This could commonly be referred to as democracy fatigue.

Africa is a continent in a hurry. Africa does not have the luxury of time if democracy must thrive.

Former Prime Minister of Ethiopia Haille Mariam Desalegn, said “democracy is not all about elections.”

He was right, democracy is about improvements in people’s lives, it is about access to social services, it is about jobs and employment, it is about social justice and the fight against corruption.

It is about the establishment of strong institutions.

Africa has a burgeoning population. Growth is not translating into jobs as fast as is necessary to keep up with population growth.

It is estimated that about 12 million graduates are churned out every year in Africa, and yet less than 5 million sustainable job places are available for them each year.

African nations must accelerate growth and ensure that there is a greater diffusion of the fruits of growth down the class chain.

While democracy, elections, free speech and a vibrant media are the greatest assets in the fight against graft and corruption, perceptions of corruption can heighten in a democracy because there is increased open discussion of acts of malfeasance that create an impression that the canker is on the increase.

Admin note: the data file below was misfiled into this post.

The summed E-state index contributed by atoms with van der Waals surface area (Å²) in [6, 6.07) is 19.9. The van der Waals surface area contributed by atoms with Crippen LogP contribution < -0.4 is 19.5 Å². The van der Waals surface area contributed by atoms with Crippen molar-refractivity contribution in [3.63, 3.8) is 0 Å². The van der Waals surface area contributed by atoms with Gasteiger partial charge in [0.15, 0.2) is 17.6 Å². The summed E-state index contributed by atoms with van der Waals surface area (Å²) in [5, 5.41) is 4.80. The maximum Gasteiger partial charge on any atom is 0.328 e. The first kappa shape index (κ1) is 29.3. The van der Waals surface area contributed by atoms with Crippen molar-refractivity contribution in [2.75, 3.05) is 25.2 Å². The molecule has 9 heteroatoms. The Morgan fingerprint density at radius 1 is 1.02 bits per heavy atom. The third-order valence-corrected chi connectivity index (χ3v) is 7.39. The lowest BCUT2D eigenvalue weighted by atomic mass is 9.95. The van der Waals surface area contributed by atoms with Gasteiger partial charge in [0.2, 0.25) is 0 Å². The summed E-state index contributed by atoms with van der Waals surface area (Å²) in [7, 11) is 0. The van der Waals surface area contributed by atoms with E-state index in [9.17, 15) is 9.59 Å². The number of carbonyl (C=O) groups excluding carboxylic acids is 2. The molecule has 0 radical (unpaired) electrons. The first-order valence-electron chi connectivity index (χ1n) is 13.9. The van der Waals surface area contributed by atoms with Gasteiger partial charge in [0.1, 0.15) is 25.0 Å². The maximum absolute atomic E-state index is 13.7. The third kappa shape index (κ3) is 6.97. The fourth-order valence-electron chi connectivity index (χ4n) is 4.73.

This heightened perception of corruption, added to the fact that the wheels of justice in a democracy grind very slowly, often leads to a sense of longing for unconstitutional times where persons suspected of corruption could be dealt with without any regard to the respect for human rights.

Low participation of women in elective politics due to socio-cultural factors continue to be an indictment on Africa’s democratic development.

In most countries, women form the majority of the population and yet are severely under-represented in elective and public office.

In my own country, Ghana, while women form about 51% of our population, the highest percentage of seats held by women in our parliament is 12.7% in the 2017 Parliament. This is up from 10.9% in the 2013 Parliament.

In many countries, lack of effective decentralisation of power and resources means that development is lopsided and many geographic areas find themselves marginalised and deprived.

This creates fertile ground for all kinds of social agitation and dissension and in extreme cases insurgency. Decentralization and a fair redistribution of wealth are the most effective guarantees for stability and security in a democracy.